No. 7 TCU at No. 20 West Virginia, 3:30 p.m. ET (ABC/ESPN2): The Horned Frogs earned the distinction of the Big 12's top-ranked team in the first edition of the College Football Playoff rankings and visits West Virginia on the heels of an 82-point outburst that was the talk of the Big 12. The Mountaineers feature a much-improved defense and one of the best quarterback-receiver duos in the nation with Clint Trickett and Kevin White. If TCU quarterback Trevone Boykin plans to cement his name in the Heisman race, this is the opportunity to do so with a Heisman moment or two and leading his team to victory over an explosive and confident Mountaineers' squad. It should be an exciting game to watch as Trickett and Boykin are the Big 12's most improved signal-callers, with their increase in Total QBR -- Boykin (plus-29.8, second) and Trickett (plus-27.3, fourth) -- ranking in the top four among Power 5 quarterbacks this season.
Kansas at No. 13 Baylor, 4 p.m. ET (Fox Sports 1): Does Baylor have a problem looking up at TCU in the College Football Playoff rankings after it beat them head-to-head? If so, the matchup with the Jayhawks is BU's first chance to show the committee its No. 13 ranking is too low for the defending Big 12 champion. Quarterback Bryce Petty has watched TCU's Boykin and WVU's White sprint past him in the race to be the Big 12's most legitimate Heisman contender and is looking to regain the production that placed him among the preseason favorites. Petty has been uncharacteristically inconsistent in Big 12 play with Adjusted QBRs of 74.9, 19.5, 74.7 and 41.2 in four conference outings. Meanwhile, KU could make a strong statement in Clint Bowen's candidacy for the permanent head coaching gig with a shocking upset at McLane Stadium.
Texas at Texas Tech, 7:30 p.m. ET (Fox Sports 1): Which team is more deflated? Texas is coming off a shutout loss to Kansas State, which included an average of 3.77 yards per play, the second-worst single game average in a conference game this season. Yet, there sits Texas Tech on the opposite end of the spectrum, having given up 9.13 yards per play in its 82-27 loss to TCU, the largest yards-per-play average allowed in conference play in 2014. Charlie Strong's team will lean on its defense to spark a tough road win, and the Red Raiders will count on Kliff Kingsbury's offense to outscore an subpar Texas attack. Should be fun to see who wins this battle of offensive and defensive minds.
Oklahoma State at No. 9 Kansas State, 8 p.m. ET (ABC): Oklahoma State is still chasing bowl eligibility and faces a difficult final stretch. To get a win in Manhattan, coach Mike Gundy must get more from an offense that has three combined touchdowns in its last three games. K-State knows this could be another win over a team with a winning record to add to the résumé after the Wildcats knocked off OU and UT in back-to-back weeks. With quarterback Jake Waters operating KSU's offense with efficient precision, KSU should feel good about extending its win streak to five before trips to TCU, West Virginia and Baylor in its final four games.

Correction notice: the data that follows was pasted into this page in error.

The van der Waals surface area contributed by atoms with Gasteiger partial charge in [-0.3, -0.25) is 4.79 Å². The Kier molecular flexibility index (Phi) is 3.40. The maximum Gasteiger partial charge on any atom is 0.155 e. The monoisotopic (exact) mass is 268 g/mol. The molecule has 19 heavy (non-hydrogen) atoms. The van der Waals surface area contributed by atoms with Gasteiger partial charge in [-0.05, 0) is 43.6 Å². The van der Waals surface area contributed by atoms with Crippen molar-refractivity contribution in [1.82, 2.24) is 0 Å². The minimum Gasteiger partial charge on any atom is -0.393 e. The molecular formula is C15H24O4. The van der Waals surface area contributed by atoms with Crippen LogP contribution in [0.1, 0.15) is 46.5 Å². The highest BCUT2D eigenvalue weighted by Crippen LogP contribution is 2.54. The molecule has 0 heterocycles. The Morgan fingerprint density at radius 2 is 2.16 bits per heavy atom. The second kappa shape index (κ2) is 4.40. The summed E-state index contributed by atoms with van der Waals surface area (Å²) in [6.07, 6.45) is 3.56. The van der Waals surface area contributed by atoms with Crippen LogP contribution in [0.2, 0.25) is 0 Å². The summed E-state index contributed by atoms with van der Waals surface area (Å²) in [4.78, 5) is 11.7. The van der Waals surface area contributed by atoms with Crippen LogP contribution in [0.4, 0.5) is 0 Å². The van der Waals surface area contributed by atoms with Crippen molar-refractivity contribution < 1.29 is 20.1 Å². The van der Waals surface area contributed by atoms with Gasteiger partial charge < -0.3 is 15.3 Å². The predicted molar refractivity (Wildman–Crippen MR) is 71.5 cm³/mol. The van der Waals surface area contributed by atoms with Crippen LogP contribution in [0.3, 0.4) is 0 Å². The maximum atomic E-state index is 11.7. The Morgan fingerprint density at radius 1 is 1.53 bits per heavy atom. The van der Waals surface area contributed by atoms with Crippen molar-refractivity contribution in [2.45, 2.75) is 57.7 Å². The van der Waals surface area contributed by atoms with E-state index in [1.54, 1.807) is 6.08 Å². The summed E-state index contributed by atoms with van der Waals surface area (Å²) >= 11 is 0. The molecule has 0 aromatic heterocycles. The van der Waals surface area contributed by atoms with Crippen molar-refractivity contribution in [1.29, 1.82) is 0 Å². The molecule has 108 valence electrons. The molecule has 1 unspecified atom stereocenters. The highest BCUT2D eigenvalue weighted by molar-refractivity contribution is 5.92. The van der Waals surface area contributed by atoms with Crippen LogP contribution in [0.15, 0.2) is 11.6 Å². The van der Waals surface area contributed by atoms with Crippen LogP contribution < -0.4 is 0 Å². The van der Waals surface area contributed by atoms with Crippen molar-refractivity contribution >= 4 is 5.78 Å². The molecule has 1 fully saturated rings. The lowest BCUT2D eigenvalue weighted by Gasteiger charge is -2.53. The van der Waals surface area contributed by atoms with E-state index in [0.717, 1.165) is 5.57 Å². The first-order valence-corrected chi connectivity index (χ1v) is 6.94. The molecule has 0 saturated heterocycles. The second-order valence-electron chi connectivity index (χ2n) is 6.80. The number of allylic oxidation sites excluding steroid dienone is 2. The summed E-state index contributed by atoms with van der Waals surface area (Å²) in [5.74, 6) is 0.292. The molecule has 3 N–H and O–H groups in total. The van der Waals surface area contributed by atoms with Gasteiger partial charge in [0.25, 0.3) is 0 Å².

TCU at West Virginia
Brandon Chatmon and Max Olson break down the key Big 12 matchup in Manhattan:
How Oklahoma State can earn the upset: Get back to its defensive roots. The Cowboys' defense has been better than anticipated, especially considering the youth on that side of the football. Yet forced turnovers, OSU’s bread-and-butter, have been missing. After averaging 2.5 forced turnovers per game during the past four seasons, OSU is averaging one per game in 2014. If the Cowboys force two or three turnovers, which won’t be easy, against Kansas State, then the Pokes will have a chance of leaving Manhattan with a W. -- Chatmon
How Kansas State can control the game: The Wildcats have won 44 straight games when leading at halftime, and they're scoring more far points in the second quarter than in any other quarter this season. They've become adept at setting the tone in all three phases and making teams play games their way. With a healthier Jake Waters, that should be even easier this week. The way K-State manhandled Texas up front last week made a huge difference, too. -- Olson
Oklahoma State’s X factor: Receiver James Washington has the talent to be a game-changer if the Cowboys can find a way to get him the ball. His competitiveness and ball skills could make him the next great receiver but inexperience at quarterback and along the offensive line have combined to limit his impact. But it only takes a few plays to change the game and Washington has the talent to make it happen. -- Chatmon
Kansas State's X factor: Turnovers! The great equalizer and game-changer in any close ballgame. Kansas State has been superb on this front in Big 12 play: Four games, one turnover, eight takeaways. One of the best turnover margins in conference play in FBS. Keep that trend going and KSU is going to be awfully tough to beat. -- Olson
What a win would mean for Oklahoma State: The Cowboys would become bowl eligible with games against Texas, Baylor and Oklahoma remaining. It would be a clear sign Mike Gundy’s inexperienced squad is maturing and, most importantly, learning from the setbacks that have shaped the past two weeks. -- Chatmon